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Want a "First Responder" Living in Your Home? Get a Dog!
“We found dogs not only sense what their owners are feeling, if a dog knows a way to help them, they’ll go through barriers to provide help to them.” – Emily Stanford
With their wagging tails, slobbery kisses and unconditional cuddles, our beloved best friends are dedicated to making us feel like top dogs. But just how loyal to you is your precious pooch? Would he or she instinctively push doors open to rescue you should you need help? Believe it or not, they might just do that — and a lot more, according to a new study.
Researchers at Johns Hopkins University tested the extent dogs would go to check upon the state of a crying owner, measuring just how far and fast they’d go to get to their loved ones.
“Every dog owner has a story about coming home from a long day, sitting down for a cry and the dog’s right there, licking their face. In a way, this is the science behind that,” says lead author Emily Sanford, a graduate student in psychological and brain sciences at the university, in a statement.
Previous studies explained canines’ strong reactions to human crying, but this study sought to demonstrate the science behind the speedy responses.
“We found dogs not only sense what their owners are feeling, if a dog knows a way to help them, they’ll go through barriers to provide help to them,” explains Sanford.
The idea for the research occurred to study coauthor Julia Meyers-Manor while she was playing with her kids. Buried under piles of pillows by her children, she called out for help. The next thing she knew, her faithful friend had rushed to her side. “My husband didn’t come rescue me, but, within a few seconds, my collie had dug me out of the pillows,” she recalls. “I knew that we had to do a study to test that more formally.”
Pet dogs and their owners were invited to participate in the test. The 34 dogs monitored in the study ranged in size from small dogs, such as Shih Tzus and pugs, to larger companion dogs, like golden retrievers and Labradors. There were also some mixed-breed dogs. Owners were placed, one at a time, behind a clear door that was held shut by magnets. The dogs were able to see and hear their owners, who were asked either to hum “Twinkle, Twinkle, Little Star” or to cry.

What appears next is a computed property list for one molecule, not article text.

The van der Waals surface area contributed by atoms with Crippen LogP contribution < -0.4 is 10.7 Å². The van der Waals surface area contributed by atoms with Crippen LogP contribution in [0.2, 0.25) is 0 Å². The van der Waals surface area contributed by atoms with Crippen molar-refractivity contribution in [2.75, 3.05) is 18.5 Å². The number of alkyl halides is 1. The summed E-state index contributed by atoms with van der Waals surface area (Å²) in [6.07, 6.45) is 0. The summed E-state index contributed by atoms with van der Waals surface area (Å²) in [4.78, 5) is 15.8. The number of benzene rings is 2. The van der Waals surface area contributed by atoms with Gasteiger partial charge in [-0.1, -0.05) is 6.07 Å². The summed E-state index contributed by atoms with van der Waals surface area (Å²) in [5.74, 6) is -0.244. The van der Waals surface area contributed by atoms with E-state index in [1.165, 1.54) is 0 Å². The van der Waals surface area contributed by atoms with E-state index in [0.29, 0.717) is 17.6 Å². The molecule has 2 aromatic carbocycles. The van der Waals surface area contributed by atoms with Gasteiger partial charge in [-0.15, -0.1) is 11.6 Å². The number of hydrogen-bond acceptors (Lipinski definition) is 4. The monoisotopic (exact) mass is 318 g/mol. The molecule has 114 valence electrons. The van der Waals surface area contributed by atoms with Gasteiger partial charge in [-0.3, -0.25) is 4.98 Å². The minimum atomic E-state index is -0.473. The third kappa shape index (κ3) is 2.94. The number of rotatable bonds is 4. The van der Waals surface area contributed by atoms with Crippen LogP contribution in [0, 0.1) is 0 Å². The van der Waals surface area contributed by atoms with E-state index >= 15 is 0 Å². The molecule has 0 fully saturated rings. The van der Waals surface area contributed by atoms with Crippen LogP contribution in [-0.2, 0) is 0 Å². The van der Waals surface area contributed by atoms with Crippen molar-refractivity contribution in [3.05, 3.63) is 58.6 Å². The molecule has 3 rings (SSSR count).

Researchers wanted to know whether the dogs were more likely to open the door if their owners were crying rather than humming. Although this did not happen, the dogs who did open the door at the sound of crying did so at three times the speed of those responding to humming.
The authors also measured the dogs’ stress levels during the test, and found that the dogs who were able to reach their crying owners showed lower levels of stress than non-responsive dogs. They believe this means that, though the dogs were bothered by the crying, their stress was alleviated because they were able to take action.
It might seem that the dogs who did not open the door did not care. But, in fact, the dogs with the highest stress levels were the ones frozen in their tracks, unable to physically react to the sound of their humans in distress.
“Dogs have been by the side of humans for tens of thousands of years and they’ve learned to read our social cues,” explains Sanford. “Dog owners can tell that their dogs sense their feelings. Our findings reinforce that idea, and show that, like Lassie, dogs who know their people are in trouble might spring into action.”
Not all dogs may be as famous as Lassie or Toto, but there is one thing most dog owners know: In this dog-eat-dog world, your furry friend just makes you feel doggone good, and probably just a little safer.
The full study was published July 23, 2018 in the journal Learning & Behavior.